The Sapa Valley is, without a doubt, my favorite place in Vietnam. After spending nearly a month touring the East Coast and experiencing its nerve-wracking motorcycle-taxis and marketplaces, arriving at Sapa was to finally be at peace. Sapa is a small town located at 1600 meters above sea level in the green mountains close to the Chinese border.
The town itself is nothing special: it’s a colonial city founded by the French, but the truth is that today it has been ravaged by tourism, restaurants, pubs, and souvenir stands. In short, it has become almost unrecognizable. However, Sapa is ideal for excursions and hiking to see the local ethnic-minority Hmong, Tay, Dao, and Nung tribes. These people cultivate immense rice fields that stretch as far as the eye can see and form an incredibly beautiful landscape of terraces.
Every day, the main square of Sapa is filled with women who come on foot from their villages to sell handicrafts to tourists. I was very surprised by their good English and friendliness, nothing to do with the rest of the country. Many of these women will also rent beds in their homes for a small sum. I couldn’t do it because my visa was about to expire, but I’m convinced that the experience would be worth it.
I won't lie: Sapa is touristy, yes, but you also have plenty of space for yourself and the place is totally different from the rest of Vietnam. Even the women seemed charming, despite the fact that they could get a bit pushy selling their scarves and shawls.
To get to Sapa, take a train or bus from Hanoi and you'll arrive in Lao Cai in 8 hours. From there, you'll have to take another bus.
In the limestone islets of Halong Bay's, there are many caves, but you can't visit them all, even the ones you want. The Vietnamese government and army have everything very organized. Hang Sung Sot cave is one of the largest, with three huge chambers that can only be accessed by a small boat. The big boats are anchored in the small bay right in front, and personally, I thought that they were the best part of the visit. The entrance to the cave is at a certain point. There are a few steps to climb, and with the heat and humidity, it's a bit of a challenge. At the top, there is a wonderful aerial view over the islets and boats. It looks like something from a pirate movie. The cave itself is great, but it's illuminated with brightly coloured Asian style, and is quite full of tourists, which is kind of sad. I've been much more beautiful caves here in Spain, but you have to visit to see for yourself!
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The journey by train from Hanoi to Lao Cai in northern Vietnam can be done by a sleeper train, which has very good conditions. We did the trip in 4 carriages with very comfortable beds (they are called soft sleepers). The linen and pillows are always very clean. A bottle of mineral water awaits you on the bedside table and there is a small single lamp for you to read comfortably. At the station you can find some small restaurants (modest).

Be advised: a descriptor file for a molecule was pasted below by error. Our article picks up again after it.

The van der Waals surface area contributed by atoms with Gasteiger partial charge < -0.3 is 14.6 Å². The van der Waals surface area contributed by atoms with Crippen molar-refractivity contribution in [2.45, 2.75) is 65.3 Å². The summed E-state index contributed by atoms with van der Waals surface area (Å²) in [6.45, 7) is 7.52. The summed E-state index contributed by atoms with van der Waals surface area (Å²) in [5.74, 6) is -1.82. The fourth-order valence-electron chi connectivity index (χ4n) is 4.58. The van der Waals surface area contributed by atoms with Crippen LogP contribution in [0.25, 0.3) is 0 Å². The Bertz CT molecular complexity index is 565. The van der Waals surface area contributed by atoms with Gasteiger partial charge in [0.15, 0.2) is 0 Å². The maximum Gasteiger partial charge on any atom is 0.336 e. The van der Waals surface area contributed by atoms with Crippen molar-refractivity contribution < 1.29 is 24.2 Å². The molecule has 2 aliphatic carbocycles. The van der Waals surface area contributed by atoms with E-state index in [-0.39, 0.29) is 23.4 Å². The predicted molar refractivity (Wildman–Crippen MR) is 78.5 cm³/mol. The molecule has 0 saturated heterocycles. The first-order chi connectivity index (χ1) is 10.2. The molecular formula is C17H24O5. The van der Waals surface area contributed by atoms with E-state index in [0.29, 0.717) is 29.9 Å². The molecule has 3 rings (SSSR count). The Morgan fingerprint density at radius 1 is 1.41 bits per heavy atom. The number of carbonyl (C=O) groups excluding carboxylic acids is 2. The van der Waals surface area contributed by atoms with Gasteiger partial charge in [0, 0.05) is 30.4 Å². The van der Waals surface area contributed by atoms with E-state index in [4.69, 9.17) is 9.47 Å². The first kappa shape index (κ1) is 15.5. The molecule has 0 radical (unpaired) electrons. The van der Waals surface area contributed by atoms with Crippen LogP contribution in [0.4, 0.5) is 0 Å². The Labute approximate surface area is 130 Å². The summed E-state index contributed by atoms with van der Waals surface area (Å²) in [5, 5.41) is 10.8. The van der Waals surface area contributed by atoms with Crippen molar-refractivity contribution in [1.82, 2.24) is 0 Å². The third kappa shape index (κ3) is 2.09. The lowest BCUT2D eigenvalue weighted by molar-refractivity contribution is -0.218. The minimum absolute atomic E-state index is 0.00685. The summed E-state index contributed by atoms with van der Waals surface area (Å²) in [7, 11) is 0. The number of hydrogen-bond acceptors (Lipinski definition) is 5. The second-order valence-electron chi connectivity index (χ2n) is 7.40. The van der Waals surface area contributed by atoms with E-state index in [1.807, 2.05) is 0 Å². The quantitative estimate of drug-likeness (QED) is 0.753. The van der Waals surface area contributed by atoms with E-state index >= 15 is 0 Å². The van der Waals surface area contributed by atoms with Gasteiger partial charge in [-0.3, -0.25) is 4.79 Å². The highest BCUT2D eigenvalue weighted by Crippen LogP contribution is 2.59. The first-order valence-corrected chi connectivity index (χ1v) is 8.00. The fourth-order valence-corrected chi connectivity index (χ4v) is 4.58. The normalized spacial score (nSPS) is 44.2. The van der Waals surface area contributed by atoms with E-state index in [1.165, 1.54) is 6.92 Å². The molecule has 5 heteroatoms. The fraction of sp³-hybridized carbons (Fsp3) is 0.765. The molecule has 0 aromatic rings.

The most popular hiking routes are: Lao Chai to visit the village of Tovan and the Giay mountain tribes, the bamboo forest, the village of Giang Ta Chai of the Red Dao, Matra, the village of Taphin, and the Gio Cave. In some cases, you can take a car to the trailhead so you don’t have to walk along the open highway. You can also have cars pick you up again at the end.
So, what’s there to see during your treks? Aside from seeing the different villages, tribes, and customs, you’ll also see amazing landscapes of rice paddies, bushy pineapple forests, bamboo forests, and jungles. Sometimes the trails are surrounded by gardens full or orchids and exotic flowers. Simply amazing.
As I mentioned before, my trip to Vietnam coincided with the Tet New Year, there were many days of colour, music, joy and celebration for the Vietnamese. These photos were taken on the streets of a small town in the early morning hours when we went walking in the city. The "carnival" was composed of young boys, who, to the rhythm of the music (drum and a traditional instrument), were waving silk dragon and stopping at small shops in their path. As they danced, the merchants threw money in black cloth bags at them. As is tradition, everyone gives donations in hope that the year will be prosperous, and that health and fortune will come to their homes.
From native belonging to one of the many ethnic groups in the country. Well, it was a unique experience being able to spend a few days living the way these people do. That is, sleeping, eating breakfast, dining, and traveling like them. How peaceful it is to be out of the modern world and barely have electricity, it's the jungle at its best. They live on subsistence agriculture and livestock and earn some money from some tourists who come here.
But thanks to this preserve this way of life as authentic. After these days magic the way back to the world mean taking an eighteen hour-drive (18 hours). We have come to Bac, which is one of the meccas of ethnic peoples of the northwest mountains of Vietnam. We are in a basic hotel but with good views. Tomorrow we will go to Sapa, which is one of the shrines of tourism in Vietnam. We will continue telling you our experiences. A big hug for everyone s. PS: For now my Facebook is censored.